I would say that I hope the Japanese dubbing becomes more realistic, but since they've started with those voices, they'll probably keep them.  And I can understand their not wanting to confuse the viewers.

 

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I once watched Gilligan's Island dubbed in German.  They had apparently decided that Gilligan would sound funnier with a squeaky voice, not at all like Bob Denver's baritone.  With that experience in mind, I was very impressed by the choice of voice actors for the Spanish dubbing of The Hobbit.

 

I would say that I hope the Japanese dubbing becomes more realistic, but since they've started with those voices, they'll probably keep them.  And I can understand their not wanting to confuse the viewers.

 

 

 

 

I would say that Sherlock's voice is your typical "hero" voice in Japanese.  John...I guess they wanted something that didn't sound like the typical squeaky-voiced bumbling sidekick- they probably wanted to emphasize that he was a soldier, older and smart, so they cast someone with a deep voice.  Moriarty is definately your crazy evil villain voice.  The actors who dubbed Sherlock in Japanese:

 

Sherlock: Satoshi Mikami

Watson: Toshiyuki Morikawa

Lestrade: Hara Yasuyoshi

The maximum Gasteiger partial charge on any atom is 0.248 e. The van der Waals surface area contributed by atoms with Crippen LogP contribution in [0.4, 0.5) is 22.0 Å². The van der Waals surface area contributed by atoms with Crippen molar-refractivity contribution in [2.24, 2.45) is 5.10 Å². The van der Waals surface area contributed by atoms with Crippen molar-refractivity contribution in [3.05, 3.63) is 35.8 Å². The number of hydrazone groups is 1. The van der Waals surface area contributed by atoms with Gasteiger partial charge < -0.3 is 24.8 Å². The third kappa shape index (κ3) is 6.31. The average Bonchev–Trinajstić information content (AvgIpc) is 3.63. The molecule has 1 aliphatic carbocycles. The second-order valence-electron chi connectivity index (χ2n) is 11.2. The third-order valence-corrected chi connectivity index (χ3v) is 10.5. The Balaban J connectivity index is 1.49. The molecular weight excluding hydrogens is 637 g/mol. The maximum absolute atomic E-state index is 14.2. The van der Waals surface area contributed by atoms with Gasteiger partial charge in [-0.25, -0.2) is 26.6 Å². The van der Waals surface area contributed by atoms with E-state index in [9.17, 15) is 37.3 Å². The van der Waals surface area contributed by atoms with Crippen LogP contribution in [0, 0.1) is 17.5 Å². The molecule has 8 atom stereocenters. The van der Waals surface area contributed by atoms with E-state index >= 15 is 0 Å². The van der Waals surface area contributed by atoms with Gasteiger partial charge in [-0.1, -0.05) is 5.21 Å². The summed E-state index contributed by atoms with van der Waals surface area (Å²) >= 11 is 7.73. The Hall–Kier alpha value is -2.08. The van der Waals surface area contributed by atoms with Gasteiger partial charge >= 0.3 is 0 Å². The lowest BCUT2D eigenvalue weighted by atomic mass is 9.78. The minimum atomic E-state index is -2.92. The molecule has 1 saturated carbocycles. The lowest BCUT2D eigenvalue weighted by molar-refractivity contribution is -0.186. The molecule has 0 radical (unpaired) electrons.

Mrs. Hudson: Ikuko Tani

 

I also found a Japanese manga of Sherlock (it was only time, lol).  Pretty much word-for-word, though.  I only read the first chapter of SIP at my friend's behest (on a Doctor Who kick atm, still trying to work my way through Tennant).

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My favourite episode from the 1st series, mainly because it was the first time I met such a wonderful show with brilliant actors (and you never forget your first time, aren't you?  B) ).

But I still cannot figure out how Sherlock made that trick with the mobile phone texting at the police press conference? Everyone in that room got the text "wrong" on his/her mobile phone simultaneously. How on earth did he make it?  :rolleyes:

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Or maybe he hacked into something that the phone company had set up for testing new phones en masse.

 

Earendil, you may have have noticed that my favorite S1 episode is the same as yours, and it's for the same reason.  Even though I think "The Great Game" is also wonderful, "A Study in Pink" was our introduction to this amazing universe.

 

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We only saw what happened in that room. Maybe he hacked into the area's cell phone tower and hundreds of people were baffled to read that they were wrong about something.

 

Could've caused some interesting situations. "But dear, you know I had to work late yesterday." *ding* "Wait, I'm receiving a message."

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This is my favourite S1 episode too. The scene when we see Sherlock for the first time always reminds me that this was the moment when I became completely addicted to this show  :)